Something odd and, honestly, quite alarming happens to Delhi come February. There is an influx of all things red — red roses, red heart-shaped balloons, couples in red pullovers and so on. As it turns out, not every country celebrates Valentine’s Day on February 14. But whatever time of year it may be celebrated, Valentine’s Day makes its presence felt all over the world. Here’s how Valentine’s Day is, or has been, celebrated in some parts of the world over the past few centuries:
1. In 18th century England, maidens would pin bay leaves (tez patta) to their pillows in hopes of dreaming about their loving future partners. [If only it were that simple!]
2. In Finland, they celebrate February 14 as Friend’s Day, not Valentine’s Day. This way nobody feels left out and can partake in the celebration instead of feeling dejected and unloved and alone.
3. In 18th century Denmark, men would create original works of art — paintings or poems. These were signed with nothing but dots — one for each letter of the man’s name — and sent anonymously to the woman of their dreams. If the woman guessed her suitor’s name correctly, she would get an Easter egg. If she got the name wrong, she’d have to buy her sad suitor an Easter egg instead.
4. In Slovenia, St. Valentine is considered the patron saint of spring. Valentine’s Day is, therefore, considered an auspicious day to start working in the fields and vineyards.
5. In Wales, they celebrate Valentine’s Day on January 25. The traditional Welsh gift on this day is an intricately carved wooden spoon, called a love-spoon.
6. Valentine’s Day in Norfolk, England, features a Santa Claus-like character called Jack Valentine who is believed to leave presents outside the doors of little children’s rooms on Valentine’s Eve.
7. In the Philippines, thousands of couples either get married or renew their vows on Valentine’s Day as an expression/reaffirmation of their love for each other.
8. In Germany, Valentine’s Day gifts tend to feature a pig, which is, oddly enough, the German symbol of lust and luck.
9. In Guatemala, Valentine’s Day is celebrated with lots of colorful pageantry. People dress up in Mayan-inspired costumes and wear feathered masks and such. There is also a senior citizen’s parade.
10. Ghana, one of the world’s largest cocoa exporters, celebrates National Chocolate Day on February 14. Special chocolate-themed menus appear in restaurants around this time and there are museum exhibits, too. [Ah well! We’ve always known this day was more about the corporations than about much else, really!]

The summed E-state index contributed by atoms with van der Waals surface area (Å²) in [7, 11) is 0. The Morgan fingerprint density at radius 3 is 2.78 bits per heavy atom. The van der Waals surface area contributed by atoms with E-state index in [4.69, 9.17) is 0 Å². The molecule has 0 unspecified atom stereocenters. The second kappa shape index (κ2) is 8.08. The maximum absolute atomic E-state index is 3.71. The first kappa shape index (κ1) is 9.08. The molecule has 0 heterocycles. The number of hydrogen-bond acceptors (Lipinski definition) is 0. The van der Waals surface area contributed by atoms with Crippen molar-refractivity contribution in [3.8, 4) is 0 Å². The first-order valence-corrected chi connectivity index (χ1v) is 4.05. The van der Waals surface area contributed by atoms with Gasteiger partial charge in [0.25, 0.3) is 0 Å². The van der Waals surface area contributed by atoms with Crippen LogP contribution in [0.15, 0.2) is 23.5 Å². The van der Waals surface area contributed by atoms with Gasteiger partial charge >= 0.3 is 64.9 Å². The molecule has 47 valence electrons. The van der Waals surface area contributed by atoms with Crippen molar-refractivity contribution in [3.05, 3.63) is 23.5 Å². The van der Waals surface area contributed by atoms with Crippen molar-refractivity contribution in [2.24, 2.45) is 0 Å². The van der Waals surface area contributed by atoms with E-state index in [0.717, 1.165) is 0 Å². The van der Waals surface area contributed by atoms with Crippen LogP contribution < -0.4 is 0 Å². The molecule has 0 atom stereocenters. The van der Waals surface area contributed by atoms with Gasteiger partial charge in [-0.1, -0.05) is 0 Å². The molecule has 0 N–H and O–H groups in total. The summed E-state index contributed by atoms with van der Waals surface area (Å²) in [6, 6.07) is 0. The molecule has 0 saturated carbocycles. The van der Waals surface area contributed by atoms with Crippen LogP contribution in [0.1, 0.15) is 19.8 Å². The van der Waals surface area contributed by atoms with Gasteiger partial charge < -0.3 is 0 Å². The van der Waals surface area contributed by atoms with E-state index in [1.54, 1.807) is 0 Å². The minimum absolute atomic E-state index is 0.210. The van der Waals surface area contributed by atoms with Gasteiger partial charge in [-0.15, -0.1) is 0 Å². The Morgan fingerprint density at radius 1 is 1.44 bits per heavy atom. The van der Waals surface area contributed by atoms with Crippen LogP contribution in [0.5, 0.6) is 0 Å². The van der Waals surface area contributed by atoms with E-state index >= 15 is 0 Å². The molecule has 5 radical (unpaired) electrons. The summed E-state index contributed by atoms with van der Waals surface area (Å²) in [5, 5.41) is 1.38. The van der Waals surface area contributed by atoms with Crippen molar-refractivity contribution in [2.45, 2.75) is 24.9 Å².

11. In South Africa, some youngsters adhere to an old tradition called Lupercalia and pin the name of their sweetheart on their sleeve.
12. On Valentine’s Day, women in Japan and South Korea do what most straight women spend most part of their adult lives doing — pleasing their man and making him feel special. This is an oddity for them only because “normally” they’re very demure and passive. [Insert derisive snort here!]
Meanwhile here in India, every year on Valentine’s Day, couples find a cosy spot — which isn’t an easy task in a country bursting at the seams with people — to just sit and talk, perhaps hold hands, go out on a romantic date. And then, in a manner that has now become customary, self-proclaimed Guardians of Indian Culture and Tradition descend upon them with lathis
and huge vats of shoe polish and necklaces made out of shoes. These hapless lovers are then either beaten black and blue or they’re forcibly married in an impromptu wedding performed by, I’m assuming, the pundit said guardians bring with them. I say, this Valentine’s day, LGBT couples should swarm Lodhi Garden and Azad Maidan and every other spot where these “guardians” tend to descend. If we’re lucky, the next day’s headlines will read: Self-appointed moral police, blinded by righteous indignation at public displays of affection, married off 500 couples found canoodling in public places. 300 of these couples were seen celebrating with wild abandon moments after being “forcibly” married. Every last one of them gay.